Turkey straddles both continents and cultures, encompassing some of the world’s most significant empires and events in its three millennia of history. In Istanbul this is best exemplified: days spent wandering its extraordinary centre of stunning mosques, once the great basilicas of the Eastern Roman Empire, reveal the complex importance of this culture. The city has seen Greeks, Romans, Orthodox Christians, wayward Crusaders and Ottoman Turks all clamouring at its cyclopean walls; even today, modern Turkey is an enigmatic blend of the modern and the conservative. Standing on the Bosporus, your eye gazing at Asia, the waters an artery between Russia and the Mediterranean, the tumultuous beauty of this place is inescapable.
Our fascinating tailor-made rail tour leads you across Europe to the furthest reaches of the continent. Along the way, as the distance from London grows, so too does the sense of the exotic. Traversing the Alps via the fabulous Arlberg pass you pause to embrace the elegance of Vienna before following the Danube as far as Budapest, gateway to the mysterious East. Exploration of the city’s regal centre and ascent to enjoy Buda castle’s panorama, is essential, before your train journey climbs into the dramatic Transylvanian Alps toward stays in Romania’s often overlooked magical medieval towns of Sibiu and Brasov. Descending to Bucharest and pausing to immerse yourself in the Old Town’s seductive cobbled streets, you then board a sleeper which whisks you through the night to Istanbul to enjoy time in a city with an extraordinary history and simply fabulous sites.
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Places to visit in Turkey
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Why visit Turkey?
Here you wander in the footsteps of the colossuses of history: Constantine the Great made this the centre of his empire, Mehmet II captured Istanbul and set up the mighty Ottoman Empire from its gates, whilst modern day leaders like Ataturk and Erdogan have held the balance of power between Europe and the Middle East within their grips from here. Whether you are standing, mesmerised below the vast dome of the Hagia Sofia or bartering with carpet sellers in the labyrinthine Grand Bazaar, the timelessness and eminence of Turkey seems irrepressible.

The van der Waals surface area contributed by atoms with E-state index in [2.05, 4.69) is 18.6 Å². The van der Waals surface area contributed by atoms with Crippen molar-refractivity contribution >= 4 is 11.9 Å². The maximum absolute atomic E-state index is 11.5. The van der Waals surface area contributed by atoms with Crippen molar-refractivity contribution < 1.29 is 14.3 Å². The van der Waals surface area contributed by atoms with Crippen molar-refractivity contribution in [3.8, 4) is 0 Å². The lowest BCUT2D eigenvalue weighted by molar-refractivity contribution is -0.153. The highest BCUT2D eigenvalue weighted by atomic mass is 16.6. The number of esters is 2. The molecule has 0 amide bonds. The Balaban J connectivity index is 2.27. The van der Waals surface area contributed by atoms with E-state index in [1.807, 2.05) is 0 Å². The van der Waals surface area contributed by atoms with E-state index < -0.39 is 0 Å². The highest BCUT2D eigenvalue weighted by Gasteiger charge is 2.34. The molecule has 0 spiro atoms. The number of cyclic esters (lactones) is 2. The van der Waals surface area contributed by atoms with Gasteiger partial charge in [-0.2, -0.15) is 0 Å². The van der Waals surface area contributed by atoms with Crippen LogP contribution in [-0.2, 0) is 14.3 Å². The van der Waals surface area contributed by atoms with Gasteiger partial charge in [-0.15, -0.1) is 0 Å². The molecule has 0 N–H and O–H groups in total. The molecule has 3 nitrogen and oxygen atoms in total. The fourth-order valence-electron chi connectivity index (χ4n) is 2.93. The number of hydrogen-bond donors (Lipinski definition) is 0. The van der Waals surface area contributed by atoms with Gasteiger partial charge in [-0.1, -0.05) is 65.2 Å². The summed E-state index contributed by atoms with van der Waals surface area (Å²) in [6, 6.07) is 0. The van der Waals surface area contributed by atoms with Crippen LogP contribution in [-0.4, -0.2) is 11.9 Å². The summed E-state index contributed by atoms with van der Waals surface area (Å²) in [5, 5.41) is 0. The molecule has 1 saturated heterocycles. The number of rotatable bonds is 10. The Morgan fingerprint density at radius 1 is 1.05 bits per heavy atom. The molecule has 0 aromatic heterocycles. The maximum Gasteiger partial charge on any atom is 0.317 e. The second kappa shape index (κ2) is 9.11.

A common misconception identifies Istanbul as the capital of Turkey and, whilst Ankara’s elegantly functional metropolis in the heart of Asiatic Turkey is the true seat of power, it is not hard to see why. Ancient Byzantium was a powerhouse of the Greek and Roman era and it was little surprise that Constantine the Great chose the city as the place to rebuild as his capital amidst turbulent events in Rome. The fracturing of the Roman Empire in 395 A.D. led to an artistic and political golden age in Nova Roma, or Constantinople as it became known.
The ancient walls that were built from the 330s held all at bay for 11 centuries in which Greek Orthodoxy thrived, building exquisite and huge churches, and the capital of the Byzantine Empire contained over half a million souls during its heyday. It also witnessed two incredible sieges, the first a shocking betrayal by the financially distracted 4th Crusade which sacked their fellow Christians’ city and established a brief Latin Empire, the second ending in a more decisive submission in 1453 to the Ottoman Turks under Sultan Mehmet II.
From there, the Ottoman Empire burst forth across Eastern Europe to the lands of the Ukrainians and Hungarians, a power which dwindled but only foundered in the 1924 establishment of Turkey, a rump of the original territories ruled from here.
Istanbul as it has been termed increasingly in the 1900s and by government edict since the 1990s, is a conglomeration of amazing historical sites that reflect the turbulence and vicissitudes of its history. The skyline is dominated by mosques, many of which were Orthodox basilicas in a previous incarnation and the Grand Bazaar, fortresses but the fortifications on its shores, the fabulous Basilica Cistern built as a water source for Constantine’s planned city, the tremendous walls, the beauty of the Golden Horn and its bridges and the outlying enclaves like Gelata and Fetih are a joy in which to spend countless hours.
And yet, Istanbul is merely the corner, albeit a glorious one, of an enormous nation and one equally imbued with a sense of historical and natural wonder. On its western Asian shores lie the remains of Troy, an archaeological teetering on the cusp of legend, the sites of cataclysmically important sites like the Council of Nicea at modern day Isnik, and Ani, abandoned capital of the huge Armenian Empire which now stands in empty shells on the grassy plateau at the eastern extremity of the nation.
Westerners may be familiar with the Antalyan strip of Mediterranean coastal development or the bewildering landscape of Cappadocia’s ‘fairy chimneys’, whilst there are few Roman sites to rival those at Corinth in the west. Of lesser fame is the idyllic Black Sea coast, and few come to explore the amazing ruins of Roman Olba, nor the remarkable mediaeval citadel of Mamure which gazes from its sea-lapped walls across the eastern Mediterranean towards Cyprus. Travel internally Turkey is remarkably cheap, and its train services east from Istanbul are extensive, with high speed trains linking to Ankara and such as the Dogu Express offering sleepers that take you across the border to Georgia, whilst Tblisi to Kars in eastern Turkey is a fabulous journey.
Above all, this is an unreservedly friendly nation who show consideration, care and unabashed hospitality to those who arrive similarly-minded. Family, a genuine love of children and friendship are lasting impressions which the Turkish experience will leave, making for a delightful stay in a land of elegance and intriguing antiquity.
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